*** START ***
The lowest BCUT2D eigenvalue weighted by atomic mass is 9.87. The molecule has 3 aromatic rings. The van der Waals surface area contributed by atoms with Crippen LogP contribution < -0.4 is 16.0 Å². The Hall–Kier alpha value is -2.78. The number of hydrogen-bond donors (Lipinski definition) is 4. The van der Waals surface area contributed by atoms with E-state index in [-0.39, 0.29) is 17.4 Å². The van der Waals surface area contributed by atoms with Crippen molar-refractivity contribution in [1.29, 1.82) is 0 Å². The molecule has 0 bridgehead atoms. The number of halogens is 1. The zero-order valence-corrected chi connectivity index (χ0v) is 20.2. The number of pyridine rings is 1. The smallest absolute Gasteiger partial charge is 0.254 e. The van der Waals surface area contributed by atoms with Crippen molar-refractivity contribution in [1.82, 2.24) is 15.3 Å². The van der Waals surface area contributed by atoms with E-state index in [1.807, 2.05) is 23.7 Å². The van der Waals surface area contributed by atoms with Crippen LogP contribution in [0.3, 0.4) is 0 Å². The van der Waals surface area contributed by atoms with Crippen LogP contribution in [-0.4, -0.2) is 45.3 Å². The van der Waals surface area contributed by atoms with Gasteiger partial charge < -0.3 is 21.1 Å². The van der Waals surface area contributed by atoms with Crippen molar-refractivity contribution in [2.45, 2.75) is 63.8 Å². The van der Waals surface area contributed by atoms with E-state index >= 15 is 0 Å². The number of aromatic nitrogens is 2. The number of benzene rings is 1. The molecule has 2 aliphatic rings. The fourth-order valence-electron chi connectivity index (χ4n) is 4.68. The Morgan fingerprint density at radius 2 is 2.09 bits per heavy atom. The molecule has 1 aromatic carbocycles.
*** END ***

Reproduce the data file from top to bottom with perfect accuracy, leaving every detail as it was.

The lowest BCUT2D eigenvalue weighted by atomic mass is 9.87. The molecule has 3 aromatic rings. The van der Waals surface area contributed by atoms with Crippen LogP contribution < -0.4 is 16.0 Å². The Hall–Kier alpha value is -2.78. The number of hydrogen-bond donors (Lipinski definition) is 4. The van der Waals surface area contributed by atoms with E-state index in [-0.39, 0.29) is 17.4 Å². The van der Waals surface area contributed by atoms with Crippen molar-refractivity contribution in [1.29, 1.82) is 0 Å². The molecule has 0 bridgehead atoms. The number of halogens is 1. The zero-order valence-corrected chi connectivity index (χ0v) is 20.2. The number of pyridine rings is 1. The smallest absolute Gasteiger partial charge is 0.254 e. The van der Waals surface area contributed by atoms with Crippen molar-refractivity contribution in [1.82, 2.24) is 15.3 Å². The van der Waals surface area contributed by atoms with E-state index in [1.807, 2.05) is 23.7 Å². The van der Waals surface area contributed by atoms with Crippen LogP contribution in [0.3, 0.4) is 0 Å². The van der Waals surface area contributed by atoms with Crippen LogP contribution in [-0.4, -0.2) is 45.3 Å². The van der Waals surface area contributed by atoms with Gasteiger partial charge < -0.3 is 21.1 Å². The van der Waals surface area contributed by atoms with Crippen molar-refractivity contribution in [2.45, 2.75) is 63.8 Å². The van der Waals surface area contributed by atoms with E-state index >= 15 is 0 Å². The number of aromatic nitrogens is 2. The number of benzene rings is 1. The molecule has 2 aliphatic rings. The fourth-order valence-electron chi connectivity index (χ4n) is 4.68. The Morgan fingerprint density at radius 2 is 2.09 bits per heavy atom. The molecule has 1 aromatic carbocycles.